When Jeb Bush jumped out early in announcing that he was putting together a presidential campaign, he was quickly anointed as the automatic front-runner. Donors were said to dash to their checkbooks to be the first to shower him with super PAC loot. Political operatives were polishing up their résumés in the hopes of being gifted with campaign jobs. The overstuffed GOP field was going to winnow in a hurry as would-be contenders decided the next two years would be better spent angling for Cabinet positions in an eventual Bush administration.
But if the rest of the GOP saw an 800-pound gorilla, one man who did not was Mitt Romney. According to a number of close Romney associates and people who have spoken to him over the last several months, Romney does not see a towering figure in the field but a deeply flawed candidate who would struggle in a race against Hillary Clinton.
In the summer and fall of last year, back when Bush or Romney candidacies seemed like far-fetched ideas, and the former Massachusetts governor was basking in his role as a major get on the GOP fundraising circuit, he would muse aloud about the makeup of the 2016 field. In private conversations, Romney would repeat what he had said publicly—that he wasn’t going to run for president. But privately, according to several Republican donors who had the conversation with him, Romney said he would only get in if at the end of the primary process, the party somehow did not settle on a nominee. But he knew that this was unlikely. “Someone is going to catch fire,” he told one donor.
And even though Jeb was not a candidate, Romney made clear that it would be foolish for the Republicans to run another Bush.
“A Bush can’t beat a Clinton,” another donor quotes the 2012 nominee as saying.
As the primary season heats up, this analysis has been echoed by others, who say that a Clinton-Bush matchup would boil down to a race between the peaceful, prosperous 1990s and the 2000s with its War on Terror and Great Recession—a comparison that the GOP wants to avoid.
But people inside Romney world see other flaws as well. They point out that Bush has not run a competitive race since 1998, when he was elected Florida governor, a lifetime ago in politics. They see someone who has problematic positions on education and immigration, probably the two most crucial issues to the Republican base. They see someone who does not seem to have the stomach for a nasty nationwide battle for the nomination, and a 2016 rollout that has been shaky at best, with its awkward cellphone videos and avoidance of the public and the press.
“They have not done a lot to flush out the details of his candidacy,” said Tom Rath, a senior adviser to Romney in both his 2008 and 2012 campaigns, speaking of Bush. “His time as governor was quite a while ago. A substantial number of Republicans have never heard him deliver a speech. Mitt is a proven commodity.”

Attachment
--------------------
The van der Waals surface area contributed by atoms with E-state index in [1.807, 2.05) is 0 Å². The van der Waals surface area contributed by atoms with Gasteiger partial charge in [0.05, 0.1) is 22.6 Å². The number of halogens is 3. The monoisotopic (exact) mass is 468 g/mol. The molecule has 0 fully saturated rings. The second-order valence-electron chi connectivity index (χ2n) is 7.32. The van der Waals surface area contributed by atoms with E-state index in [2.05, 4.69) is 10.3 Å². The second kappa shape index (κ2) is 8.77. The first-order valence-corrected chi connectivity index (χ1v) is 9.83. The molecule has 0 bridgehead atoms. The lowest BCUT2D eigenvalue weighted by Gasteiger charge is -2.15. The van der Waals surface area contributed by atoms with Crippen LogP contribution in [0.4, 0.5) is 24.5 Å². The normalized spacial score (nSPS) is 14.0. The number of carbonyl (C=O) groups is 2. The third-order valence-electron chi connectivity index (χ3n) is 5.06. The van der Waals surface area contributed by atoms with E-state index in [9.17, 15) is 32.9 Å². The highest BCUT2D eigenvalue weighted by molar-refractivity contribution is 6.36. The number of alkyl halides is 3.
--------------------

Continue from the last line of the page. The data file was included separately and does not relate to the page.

This commodity, Rath pointed out, proved its value in the 2014 midterms, when Romney became one of the Republican Party’s most sought-after surrogates, stumping for winning candidates from Alaska to Florida.
“He worked hard for lots of people, from Senate candidates to sheriff candidates. Rank and file Republicans remember that kind of thing.”
Romney associates point to polls that show him running close to Clinton in a general election, and easily besting Bush in a primary.
“And it’s not name-recognition,” said one Romney ally. “Jeb’s name ID among Republicans is 100 percent. Republicans just prefer Romney.”
Romney allies say that the former governor does not have animosity toward Bush, but that as a former businessman, Methodical Mitt wouldn’t attempt a campaign if he did not think he had a good shot at the nomination, let alone the presidency.
“I don’t blame him. He came very close. He should have won last time. And he probably figures that whoever the Republican nominee is is going to be the next president,” said Ken Abramowitz, a GOP donor. “After eight years of President Obama, I don’t think the public is going to want another Democrat.”
Center-right Republicans now say that they are bracing for what should be an unprecedented campaign season. While in years past the business-backed GOP establishment has often coalesced around a single candidate while a battle royale ensues among the crop of grassroots conservatives battling over their share of the vote, this year it is the moderates who are bracing for internecine war. A Republican could conceivably win the nomination in 2016 by eking out a small percentage of the vote in a multi-candidate field.
“I have been telling everybody that we should all coalesce around one candidate,” said Fred Zeidman, a major GOP donor who backed Romney in 2012. “The only problem is they all think that they should be that candidate.”
In time, Republicans know they will have to decide among them, and in conversation many sound like they are weighing the pros and cons of each.
“I think that [Bush] is a solid candidate. He may not be as conservative as others but I feel he can work with folks across the aisle to get things accomplished,” said Glenn McCall, a Republican committeeman from South Carolina.
And as for Romney, “He campaigned really well the last cycle. And a lot of what he warned us about has come true over the last two or three years.”
And if Romney insiders think that Bush is a flawed candidate, there are certainly many Republicans who feel the same way about Romney. Losing twice and coming back to win is unprecedented in presidential politics, and even though Romney has basked in a glow of good feeling over the past two years, he still lost to an incumbent president that many Republicans thought was very beatable.
“Mitt has shown his colors,” said one major fundraiser to Romney’s 2012 effort. “And as a campaigner he is totally shit.”